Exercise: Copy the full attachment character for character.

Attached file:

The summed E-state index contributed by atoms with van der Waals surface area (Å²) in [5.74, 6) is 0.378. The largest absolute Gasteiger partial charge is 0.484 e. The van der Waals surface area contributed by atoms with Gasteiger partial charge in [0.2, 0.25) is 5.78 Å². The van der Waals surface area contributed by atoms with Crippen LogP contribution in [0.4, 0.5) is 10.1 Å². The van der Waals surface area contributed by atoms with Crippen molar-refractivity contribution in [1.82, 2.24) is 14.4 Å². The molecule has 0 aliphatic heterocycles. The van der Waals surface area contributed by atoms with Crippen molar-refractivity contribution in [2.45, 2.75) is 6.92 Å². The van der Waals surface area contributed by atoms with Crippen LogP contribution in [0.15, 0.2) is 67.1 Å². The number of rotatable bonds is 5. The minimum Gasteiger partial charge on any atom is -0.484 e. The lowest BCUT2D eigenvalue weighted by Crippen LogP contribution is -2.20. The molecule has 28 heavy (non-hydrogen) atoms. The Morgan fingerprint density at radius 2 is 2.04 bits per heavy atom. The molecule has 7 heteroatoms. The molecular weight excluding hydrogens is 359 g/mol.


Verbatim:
The summed E-state index contributed by atoms with van der Waals surface area (Å²) in [5.74, 6) is 0.378. The largest absolute Gasteiger partial charge is 0.484 e. The van der Waals surface area contributed by atoms with Gasteiger partial charge in [0.2, 0.25) is 5.78 Å². The van der Waals surface area contributed by atoms with Crippen LogP contribution in [0.4, 0.5) is 10.1 Å². The van der Waals surface area contributed by atoms with Crippen molar-refractivity contribution in [1.82, 2.24) is 14.4 Å². The molecule has 0 aliphatic heterocycles. The van der Waals surface area contributed by atoms with Crippen molar-refractivity contribution in [2.45, 2.75) is 6.92 Å². The van der Waals surface area contributed by atoms with Crippen LogP contribution in [0.15, 0.2) is 67.1 Å². The number of rotatable bonds is 5. The minimum Gasteiger partial charge on any atom is -0.484 e. The lowest BCUT2D eigenvalue weighted by Crippen LogP contribution is -2.20. The molecule has 28 heavy (non-hydrogen) atoms. The Morgan fingerprint density at radius 2 is 2.04 bits per heavy atom. The molecule has 7 heteroatoms. The molecular weight excluding hydrogens is 359 g/mol.